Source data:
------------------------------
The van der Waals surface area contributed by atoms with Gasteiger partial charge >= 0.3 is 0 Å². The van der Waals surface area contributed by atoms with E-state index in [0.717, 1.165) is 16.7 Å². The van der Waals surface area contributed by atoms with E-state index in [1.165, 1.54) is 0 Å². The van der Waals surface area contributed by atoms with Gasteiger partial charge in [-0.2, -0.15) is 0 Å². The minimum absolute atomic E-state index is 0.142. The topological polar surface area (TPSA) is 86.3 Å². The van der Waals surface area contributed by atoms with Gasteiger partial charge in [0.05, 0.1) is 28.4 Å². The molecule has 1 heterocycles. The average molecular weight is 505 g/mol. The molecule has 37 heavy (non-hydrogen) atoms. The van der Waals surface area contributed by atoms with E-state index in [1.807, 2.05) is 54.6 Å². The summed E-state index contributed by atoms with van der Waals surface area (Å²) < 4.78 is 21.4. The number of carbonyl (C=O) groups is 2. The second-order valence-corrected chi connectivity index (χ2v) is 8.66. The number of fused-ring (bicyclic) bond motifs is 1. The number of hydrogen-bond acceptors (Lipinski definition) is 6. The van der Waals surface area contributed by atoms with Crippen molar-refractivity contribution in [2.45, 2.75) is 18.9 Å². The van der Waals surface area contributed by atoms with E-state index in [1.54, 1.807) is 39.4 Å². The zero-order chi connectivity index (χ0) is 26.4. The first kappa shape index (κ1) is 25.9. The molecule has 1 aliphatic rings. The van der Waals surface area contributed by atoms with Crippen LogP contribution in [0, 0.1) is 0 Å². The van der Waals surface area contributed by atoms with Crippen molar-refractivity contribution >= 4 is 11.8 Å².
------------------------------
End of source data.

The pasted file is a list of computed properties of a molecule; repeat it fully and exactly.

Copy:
The van der Waals surface area contributed by atoms with Gasteiger partial charge >= 0.3 is 0 Å². The van der Waals surface area contributed by atoms with E-state index in [0.717, 1.165) is 16.7 Å². The van der Waals surface area contributed by atoms with E-state index in [1.165, 1.54) is 0 Å². The van der Waals surface area contributed by atoms with Gasteiger partial charge in [-0.2, -0.15) is 0 Å². The minimum absolute atomic E-state index is 0.142. The topological polar surface area (TPSA) is 86.3 Å². The van der Waals surface area contributed by atoms with Gasteiger partial charge in [0.05, 0.1) is 28.4 Å². The molecule has 1 heterocycles. The average molecular weight is 505 g/mol. The molecule has 37 heavy (non-hydrogen) atoms. The van der Waals surface area contributed by atoms with E-state index in [1.807, 2.05) is 54.6 Å². The summed E-state index contributed by atoms with van der Waals surface area (Å²) < 4.78 is 21.4. The number of carbonyl (C=O) groups is 2. The second-order valence-corrected chi connectivity index (χ2v) is 8.66. The number of fused-ring (bicyclic) bond motifs is 1. The number of hydrogen-bond acceptors (Lipinski definition) is 6. The van der Waals surface area contributed by atoms with Crippen molar-refractivity contribution in [2.45, 2.75) is 18.9 Å². The van der Waals surface area contributed by atoms with E-state index in [1.54, 1.807) is 39.4 Å². The zero-order chi connectivity index (χ0) is 26.4. The first kappa shape index (κ1) is 25.9. The molecule has 1 aliphatic rings. The van der Waals surface area contributed by atoms with Crippen LogP contribution in [0, 0.1) is 0 Å². The van der Waals surface area contributed by atoms with Crippen molar-refractivity contribution >= 4 is 11.8 Å².